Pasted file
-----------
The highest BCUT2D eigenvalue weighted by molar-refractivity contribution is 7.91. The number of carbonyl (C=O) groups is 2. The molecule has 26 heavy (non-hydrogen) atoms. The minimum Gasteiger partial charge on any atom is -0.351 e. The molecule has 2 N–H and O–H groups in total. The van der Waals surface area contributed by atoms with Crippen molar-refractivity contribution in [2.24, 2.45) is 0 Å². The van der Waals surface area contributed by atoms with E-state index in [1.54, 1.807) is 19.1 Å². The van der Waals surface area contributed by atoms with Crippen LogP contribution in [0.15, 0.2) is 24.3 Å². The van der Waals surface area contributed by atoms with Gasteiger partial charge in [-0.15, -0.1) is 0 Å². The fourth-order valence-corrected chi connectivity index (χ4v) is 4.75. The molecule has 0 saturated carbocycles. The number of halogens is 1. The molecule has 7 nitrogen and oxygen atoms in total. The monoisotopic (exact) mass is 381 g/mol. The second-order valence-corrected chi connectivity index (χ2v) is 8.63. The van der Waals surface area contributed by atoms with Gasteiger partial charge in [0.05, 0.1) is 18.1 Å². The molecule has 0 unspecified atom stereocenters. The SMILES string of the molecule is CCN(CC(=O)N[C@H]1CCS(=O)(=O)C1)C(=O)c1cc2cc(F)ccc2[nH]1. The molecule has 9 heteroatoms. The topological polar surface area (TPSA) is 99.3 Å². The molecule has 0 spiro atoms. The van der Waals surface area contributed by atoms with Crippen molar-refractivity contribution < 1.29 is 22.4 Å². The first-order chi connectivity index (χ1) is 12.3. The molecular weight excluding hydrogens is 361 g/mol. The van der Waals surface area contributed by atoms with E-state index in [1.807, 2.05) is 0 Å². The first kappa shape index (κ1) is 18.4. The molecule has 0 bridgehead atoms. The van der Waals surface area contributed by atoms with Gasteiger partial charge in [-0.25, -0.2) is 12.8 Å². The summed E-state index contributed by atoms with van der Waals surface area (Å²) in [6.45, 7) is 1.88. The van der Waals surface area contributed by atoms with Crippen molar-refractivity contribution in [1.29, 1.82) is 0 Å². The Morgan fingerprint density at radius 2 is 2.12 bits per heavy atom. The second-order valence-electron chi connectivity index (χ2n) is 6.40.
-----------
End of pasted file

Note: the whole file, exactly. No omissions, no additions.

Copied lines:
The highest BCUT2D eigenvalue weighted by molar-refractivity contribution is 7.91. The number of carbonyl (C=O) groups is 2. The molecule has 26 heavy (non-hydrogen) atoms. The minimum Gasteiger partial charge on any atom is -0.351 e. The molecule has 2 N–H and O–H groups in total. The van der Waals surface area contributed by atoms with Crippen molar-refractivity contribution in [2.24, 2.45) is 0 Å². The van der Waals surface area contributed by atoms with E-state index in [1.54, 1.807) is 19.1 Å². The van der Waals surface area contributed by atoms with Crippen LogP contribution in [0.15, 0.2) is 24.3 Å². The van der Waals surface area contributed by atoms with Gasteiger partial charge in [-0.15, -0.1) is 0 Å². The fourth-order valence-corrected chi connectivity index (χ4v) is 4.75. The molecule has 0 saturated carbocycles. The number of halogens is 1. The molecule has 7 nitrogen and oxygen atoms in total. The monoisotopic (exact) mass is 381 g/mol. The second-order valence-corrected chi connectivity index (χ2v) is 8.63. The van der Waals surface area contributed by atoms with Gasteiger partial charge in [0.05, 0.1) is 18.1 Å². The molecule has 0 unspecified atom stereocenters. The SMILES string of the molecule is CCN(CC(=O)N[C@H]1CCS(=O)(=O)C1)C(=O)c1cc2cc(F)ccc2[nH]1. The molecule has 9 heteroatoms. The topological polar surface area (TPSA) is 99.3 Å². The molecule has 0 spiro atoms. The van der Waals surface area contributed by atoms with Crippen molar-refractivity contribution < 1.29 is 22.4 Å². The first-order chi connectivity index (χ1) is 12.3. The molecular weight excluding hydrogens is 361 g/mol. The van der Waals surface area contributed by atoms with E-state index in [1.807, 2.05) is 0 Å². The first kappa shape index (κ1) is 18.4. The molecule has 0 bridgehead atoms. The van der Waals surface area contributed by atoms with Gasteiger partial charge in [-0.25, -0.2) is 12.8 Å². The summed E-state index contributed by atoms with van der Waals surface area (Å²) in [6.45, 7) is 1.88. The van der Waals surface area contributed by atoms with Crippen molar-refractivity contribution in [1.29, 1.82) is 0 Å². The Morgan fingerprint density at radius 2 is 2.12 bits per heavy atom. The second-order valence-electron chi connectivity index (χ2n) is 6.40.